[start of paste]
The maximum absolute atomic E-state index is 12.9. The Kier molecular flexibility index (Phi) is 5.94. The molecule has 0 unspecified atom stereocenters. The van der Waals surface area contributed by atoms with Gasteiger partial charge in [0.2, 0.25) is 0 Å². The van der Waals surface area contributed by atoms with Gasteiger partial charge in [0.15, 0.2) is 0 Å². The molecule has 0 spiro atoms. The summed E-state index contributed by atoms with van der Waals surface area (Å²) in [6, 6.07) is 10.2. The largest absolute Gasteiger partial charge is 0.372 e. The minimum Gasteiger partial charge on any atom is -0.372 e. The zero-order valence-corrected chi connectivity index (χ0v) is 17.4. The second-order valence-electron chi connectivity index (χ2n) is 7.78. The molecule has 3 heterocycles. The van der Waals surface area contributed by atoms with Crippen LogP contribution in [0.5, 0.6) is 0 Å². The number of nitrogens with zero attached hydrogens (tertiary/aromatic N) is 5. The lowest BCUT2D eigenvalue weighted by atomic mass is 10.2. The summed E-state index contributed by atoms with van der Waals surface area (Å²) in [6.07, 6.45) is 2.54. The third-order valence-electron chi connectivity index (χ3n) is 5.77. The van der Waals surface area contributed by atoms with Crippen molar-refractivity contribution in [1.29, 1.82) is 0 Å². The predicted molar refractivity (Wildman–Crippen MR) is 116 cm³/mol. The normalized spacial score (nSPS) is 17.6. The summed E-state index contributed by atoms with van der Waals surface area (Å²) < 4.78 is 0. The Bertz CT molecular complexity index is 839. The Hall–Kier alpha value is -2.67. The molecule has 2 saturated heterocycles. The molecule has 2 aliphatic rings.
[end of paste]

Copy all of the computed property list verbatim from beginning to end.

The maximum absolute atomic E-state index is 12.9. The Kier molecular flexibility index (Phi) is 5.94. The molecule has 0 unspecified atom stereocenters. The van der Waals surface area contributed by atoms with Gasteiger partial charge in [0.2, 0.25) is 0 Å². The van der Waals surface area contributed by atoms with Gasteiger partial charge in [0.15, 0.2) is 0 Å². The molecule has 0 spiro atoms. The summed E-state index contributed by atoms with van der Waals surface area (Å²) in [6, 6.07) is 10.2. The largest absolute Gasteiger partial charge is 0.372 e. The minimum Gasteiger partial charge on any atom is -0.372 e. The zero-order valence-corrected chi connectivity index (χ0v) is 17.4. The second-order valence-electron chi connectivity index (χ2n) is 7.78. The molecule has 3 heterocycles. The van der Waals surface area contributed by atoms with Crippen LogP contribution in [0.5, 0.6) is 0 Å². The number of nitrogens with zero attached hydrogens (tertiary/aromatic N) is 5. The lowest BCUT2D eigenvalue weighted by atomic mass is 10.2. The summed E-state index contributed by atoms with van der Waals surface area (Å²) in [6.07, 6.45) is 2.54. The third-order valence-electron chi connectivity index (χ3n) is 5.77. The van der Waals surface area contributed by atoms with Crippen molar-refractivity contribution in [1.29, 1.82) is 0 Å². The predicted molar refractivity (Wildman–Crippen MR) is 116 cm³/mol. The normalized spacial score (nSPS) is 17.6. The summed E-state index contributed by atoms with van der Waals surface area (Å²) < 4.78 is 0. The Bertz CT molecular complexity index is 839. The Hall–Kier alpha value is -2.67. The molecule has 2 saturated heterocycles. The molecule has 2 aliphatic rings.